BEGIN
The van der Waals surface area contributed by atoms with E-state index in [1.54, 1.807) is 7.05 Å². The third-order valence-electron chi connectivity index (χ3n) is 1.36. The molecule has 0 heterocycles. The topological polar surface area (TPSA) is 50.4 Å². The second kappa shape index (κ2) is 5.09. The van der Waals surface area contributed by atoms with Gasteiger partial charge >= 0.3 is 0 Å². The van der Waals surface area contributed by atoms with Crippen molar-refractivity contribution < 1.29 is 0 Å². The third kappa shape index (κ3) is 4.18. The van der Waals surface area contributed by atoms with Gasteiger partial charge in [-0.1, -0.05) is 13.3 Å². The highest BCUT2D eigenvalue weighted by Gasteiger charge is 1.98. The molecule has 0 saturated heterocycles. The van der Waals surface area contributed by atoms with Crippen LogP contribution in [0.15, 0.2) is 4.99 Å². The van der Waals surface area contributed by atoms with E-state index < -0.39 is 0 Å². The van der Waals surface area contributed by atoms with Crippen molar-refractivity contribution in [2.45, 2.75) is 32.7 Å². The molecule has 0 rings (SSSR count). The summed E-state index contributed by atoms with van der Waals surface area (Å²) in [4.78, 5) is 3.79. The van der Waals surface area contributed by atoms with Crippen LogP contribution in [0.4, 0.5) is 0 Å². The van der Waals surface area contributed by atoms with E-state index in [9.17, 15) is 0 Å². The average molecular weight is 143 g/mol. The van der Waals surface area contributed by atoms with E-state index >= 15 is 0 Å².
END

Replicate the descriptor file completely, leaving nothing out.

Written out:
The van der Waals surface area contributed by atoms with E-state index in [1.54, 1.807) is 7.05 Å². The third-order valence-electron chi connectivity index (χ3n) is 1.36. The molecule has 0 heterocycles. The topological polar surface area (TPSA) is 50.4 Å². The second kappa shape index (κ2) is 5.09. The van der Waals surface area contributed by atoms with Gasteiger partial charge >= 0.3 is 0 Å². The van der Waals surface area contributed by atoms with Crippen molar-refractivity contribution < 1.29 is 0 Å². The third kappa shape index (κ3) is 4.18. The van der Waals surface area contributed by atoms with Gasteiger partial charge in [-0.1, -0.05) is 13.3 Å². The highest BCUT2D eigenvalue weighted by Gasteiger charge is 1.98. The molecule has 0 saturated heterocycles. The van der Waals surface area contributed by atoms with Crippen LogP contribution in [0.15, 0.2) is 4.99 Å². The van der Waals surface area contributed by atoms with E-state index < -0.39 is 0 Å². The van der Waals surface area contributed by atoms with Crippen molar-refractivity contribution in [2.45, 2.75) is 32.7 Å². The molecule has 0 rings (SSSR count). The summed E-state index contributed by atoms with van der Waals surface area (Å²) in [4.78, 5) is 3.79. The van der Waals surface area contributed by atoms with Crippen LogP contribution in [0.4, 0.5) is 0 Å². The van der Waals surface area contributed by atoms with E-state index in [9.17, 15) is 0 Å². The average molecular weight is 143 g/mol. The van der Waals surface area contributed by atoms with E-state index >= 15 is 0 Å².